Pandora raises $150m, with selling up still an option

9 May 2017

Pandora. Image: BestStockFoto/Shutterstock

Pandora’s punt on the paid streaming market has been given a fresh injection of cash, though the signs aren’t great for the company.

Struggling to keep pace with Spotify, and seeing rivals such as Apple Music, YouTube, Google and Amazon aggressively target a place at the top table, Pandora is in a tricky spot.

The company, which started as a radio streaming operation before stretching into the world now dominated by Spotify, is available in Australia, New Zealand and the US.

Money to be made

It’s far from a global behemoth, however. Even within that relatively limited geographical reach, it struggles to make headway.

Around 20pc of all global music streaming subscribers that pay for a service come from those three countries, according to Bloomberg, yet Pandora has yet to crack the code to make a sustainable profit.

However, that might be about to change, as private equity firm KKR & Co has made an investment of $150m. This funding will be secured should Pandora fail to find a buyer, which remains a possibility.

In its most recently released financials, revenues of $316m were just off what analysts were expecting. Subscriber numbers grew, with more than 500,000 trial customers for its premium model.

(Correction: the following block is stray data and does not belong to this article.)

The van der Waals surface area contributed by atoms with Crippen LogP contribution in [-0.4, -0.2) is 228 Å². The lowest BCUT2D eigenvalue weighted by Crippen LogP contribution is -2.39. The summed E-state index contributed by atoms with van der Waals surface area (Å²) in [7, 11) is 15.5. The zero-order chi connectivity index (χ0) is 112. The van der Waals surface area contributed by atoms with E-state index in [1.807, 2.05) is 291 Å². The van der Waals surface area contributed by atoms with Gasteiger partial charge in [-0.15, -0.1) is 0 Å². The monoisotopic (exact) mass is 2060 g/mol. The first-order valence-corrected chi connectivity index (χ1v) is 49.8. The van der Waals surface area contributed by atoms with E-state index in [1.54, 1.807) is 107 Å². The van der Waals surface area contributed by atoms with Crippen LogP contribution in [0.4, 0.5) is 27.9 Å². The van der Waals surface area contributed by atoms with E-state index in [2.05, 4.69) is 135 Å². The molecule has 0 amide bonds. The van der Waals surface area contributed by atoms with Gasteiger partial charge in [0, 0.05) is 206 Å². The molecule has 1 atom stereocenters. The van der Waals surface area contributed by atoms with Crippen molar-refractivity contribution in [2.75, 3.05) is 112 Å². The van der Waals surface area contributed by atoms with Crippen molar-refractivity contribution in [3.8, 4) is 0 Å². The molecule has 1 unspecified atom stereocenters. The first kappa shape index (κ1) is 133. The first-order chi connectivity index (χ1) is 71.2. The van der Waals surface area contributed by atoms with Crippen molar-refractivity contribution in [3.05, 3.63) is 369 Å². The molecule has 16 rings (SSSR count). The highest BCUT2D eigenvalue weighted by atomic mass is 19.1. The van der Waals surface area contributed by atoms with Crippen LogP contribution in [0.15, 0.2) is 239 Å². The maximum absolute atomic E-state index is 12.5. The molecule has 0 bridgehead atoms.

Should a sale not come to fruition, the funding will help Pandora to bridge the gap between the launch of its paid, premium streaming –released in March of this year – and when that assumed cash flow starts to come in over the next 12 months.

Pinning hopes on paid subscribers could be a risky strategy, however, given how other companies in the streaming environment are performing.

Success for Spotify

At this stage, Spotify – the biggest player in this industry by far – could be the only company to secure enough paid subscribers to make its operation work.

Spotify is on an upward trend, recently clocking up 50m premium customers. It reached the 40m mark last September, and this was at 30m six months before that.

The 30m subscriber figure was nowhere near enough to turn those red digits black at the company, with an 80pc rise in revenues during 2015 (to €2bn) still resulting in a €173m loss. However, adding 66pc more subscribers since then could well change this.

Spotify recently acquired Sonalytic, echoing its 2016 move to snap up Dublin music discovery start-up Soundwave. Sonalytic, much like Soundwave, uses its software to identify songs and other forms of audio, as well as track certain material. Considering how the copyright situation operates in streaming, the move makes sense.

Acquisitions and a push for premium is Spotify’s model and it might just work.

A strong balance sheet

Pandora has snapped up interesting companies of its own in recent years, including Ticketfly, a Ticketmaster-type site, for $450m in 2015.

With that premium model still in its infancy and its chosen markets already entertaining every big rival you could think of, making headway could prove difficult for Pandora. That’s why major sums of funding are needed.

“A strong balance sheet gives us the ability to accelerate growth investments when appropriate and to compete aggressively in a rapidly changing, complex market,” said Naveen Chopra, CFO of Pandora.

Pandora. Image: BestStockFoto/Shutterstock

Gordon Hunt was a journalist with Silicon Republic